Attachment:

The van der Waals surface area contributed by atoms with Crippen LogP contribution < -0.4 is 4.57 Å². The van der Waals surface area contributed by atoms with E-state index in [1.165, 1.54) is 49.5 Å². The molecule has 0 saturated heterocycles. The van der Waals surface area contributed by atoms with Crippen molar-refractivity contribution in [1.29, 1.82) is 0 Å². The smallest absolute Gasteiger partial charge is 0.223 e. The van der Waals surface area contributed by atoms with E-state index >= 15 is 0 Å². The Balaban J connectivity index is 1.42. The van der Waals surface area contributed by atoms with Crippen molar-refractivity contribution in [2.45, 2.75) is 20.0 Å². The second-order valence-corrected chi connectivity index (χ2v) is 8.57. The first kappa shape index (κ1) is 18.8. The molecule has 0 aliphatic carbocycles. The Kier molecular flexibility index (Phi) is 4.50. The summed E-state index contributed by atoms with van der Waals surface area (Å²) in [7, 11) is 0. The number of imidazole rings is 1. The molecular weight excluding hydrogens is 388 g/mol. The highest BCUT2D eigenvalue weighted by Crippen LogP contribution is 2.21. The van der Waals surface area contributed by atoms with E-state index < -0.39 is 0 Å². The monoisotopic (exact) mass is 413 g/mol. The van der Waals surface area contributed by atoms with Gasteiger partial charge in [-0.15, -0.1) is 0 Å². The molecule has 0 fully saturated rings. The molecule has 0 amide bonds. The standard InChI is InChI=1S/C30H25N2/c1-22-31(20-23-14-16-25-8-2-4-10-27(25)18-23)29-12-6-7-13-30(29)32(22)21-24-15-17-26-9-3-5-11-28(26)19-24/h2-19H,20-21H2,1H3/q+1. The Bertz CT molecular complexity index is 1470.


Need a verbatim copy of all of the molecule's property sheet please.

The van der Waals surface area contributed by atoms with Crippen LogP contribution < -0.4 is 4.57 Å². The van der Waals surface area contributed by atoms with E-state index in [1.165, 1.54) is 49.5 Å². The molecule has 0 saturated heterocycles. The van der Waals surface area contributed by atoms with Crippen molar-refractivity contribution in [1.29, 1.82) is 0 Å². The smallest absolute Gasteiger partial charge is 0.223 e. The van der Waals surface area contributed by atoms with E-state index >= 15 is 0 Å². The Balaban J connectivity index is 1.42. The van der Waals surface area contributed by atoms with Crippen molar-refractivity contribution in [2.45, 2.75) is 20.0 Å². The second-order valence-corrected chi connectivity index (χ2v) is 8.57. The first kappa shape index (κ1) is 18.8. The molecule has 0 aliphatic carbocycles. The Kier molecular flexibility index (Phi) is 4.50. The summed E-state index contributed by atoms with van der Waals surface area (Å²) in [7, 11) is 0. The number of imidazole rings is 1. The molecular weight excluding hydrogens is 388 g/mol. The highest BCUT2D eigenvalue weighted by Crippen LogP contribution is 2.21. The van der Waals surface area contributed by atoms with E-state index < -0.39 is 0 Å². The monoisotopic (exact) mass is 413 g/mol. The van der Waals surface area contributed by atoms with Gasteiger partial charge in [-0.15, -0.1) is 0 Å². The molecule has 0 fully saturated rings. The molecule has 0 amide bonds. The standard InChI is InChI=1S/C30H25N2/c1-22-31(20-23-14-16-25-8-2-4-10-27(25)18-23)29-12-6-7-13-30(29)32(22)21-24-15-17-26-9-3-5-11-28(26)19-24/h2-19H,20-21H2,1H3/q+1. The Bertz CT molecular complexity index is 1470.